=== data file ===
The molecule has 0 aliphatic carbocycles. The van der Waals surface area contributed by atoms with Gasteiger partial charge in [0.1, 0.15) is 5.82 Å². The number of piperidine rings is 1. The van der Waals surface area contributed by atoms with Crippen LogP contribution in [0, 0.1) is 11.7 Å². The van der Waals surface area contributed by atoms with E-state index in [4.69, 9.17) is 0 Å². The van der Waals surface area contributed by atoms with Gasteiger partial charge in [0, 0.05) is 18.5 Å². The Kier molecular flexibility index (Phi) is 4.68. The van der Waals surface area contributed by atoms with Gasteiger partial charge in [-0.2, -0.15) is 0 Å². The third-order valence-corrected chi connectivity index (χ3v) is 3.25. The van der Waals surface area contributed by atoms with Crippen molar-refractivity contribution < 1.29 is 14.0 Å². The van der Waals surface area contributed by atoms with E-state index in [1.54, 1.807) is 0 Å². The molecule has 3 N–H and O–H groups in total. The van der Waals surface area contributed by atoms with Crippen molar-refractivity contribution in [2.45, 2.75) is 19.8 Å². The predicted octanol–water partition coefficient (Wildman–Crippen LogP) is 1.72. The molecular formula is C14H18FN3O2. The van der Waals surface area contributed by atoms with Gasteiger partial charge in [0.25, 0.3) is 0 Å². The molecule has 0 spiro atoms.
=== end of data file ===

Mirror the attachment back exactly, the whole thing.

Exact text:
The molecule has 0 aliphatic carbocycles. The van der Waals surface area contributed by atoms with Gasteiger partial charge in [0.1, 0.15) is 5.82 Å². The number of piperidine rings is 1. The van der Waals surface area contributed by atoms with Crippen LogP contribution in [0, 0.1) is 11.7 Å². The van der Waals surface area contributed by atoms with E-state index in [4.69, 9.17) is 0 Å². The van der Waals surface area contributed by atoms with Gasteiger partial charge in [0, 0.05) is 18.5 Å². The Kier molecular flexibility index (Phi) is 4.68. The van der Waals surface area contributed by atoms with Gasteiger partial charge in [-0.2, -0.15) is 0 Å². The third-order valence-corrected chi connectivity index (χ3v) is 3.25. The van der Waals surface area contributed by atoms with Crippen molar-refractivity contribution < 1.29 is 14.0 Å². The van der Waals surface area contributed by atoms with E-state index in [1.54, 1.807) is 0 Å². The molecule has 3 N–H and O–H groups in total. The van der Waals surface area contributed by atoms with Crippen molar-refractivity contribution in [2.45, 2.75) is 19.8 Å². The predicted octanol–water partition coefficient (Wildman–Crippen LogP) is 1.72. The molecular formula is C14H18FN3O2. The van der Waals surface area contributed by atoms with Gasteiger partial charge in [0.25, 0.3) is 0 Å². The molecule has 0 spiro atoms.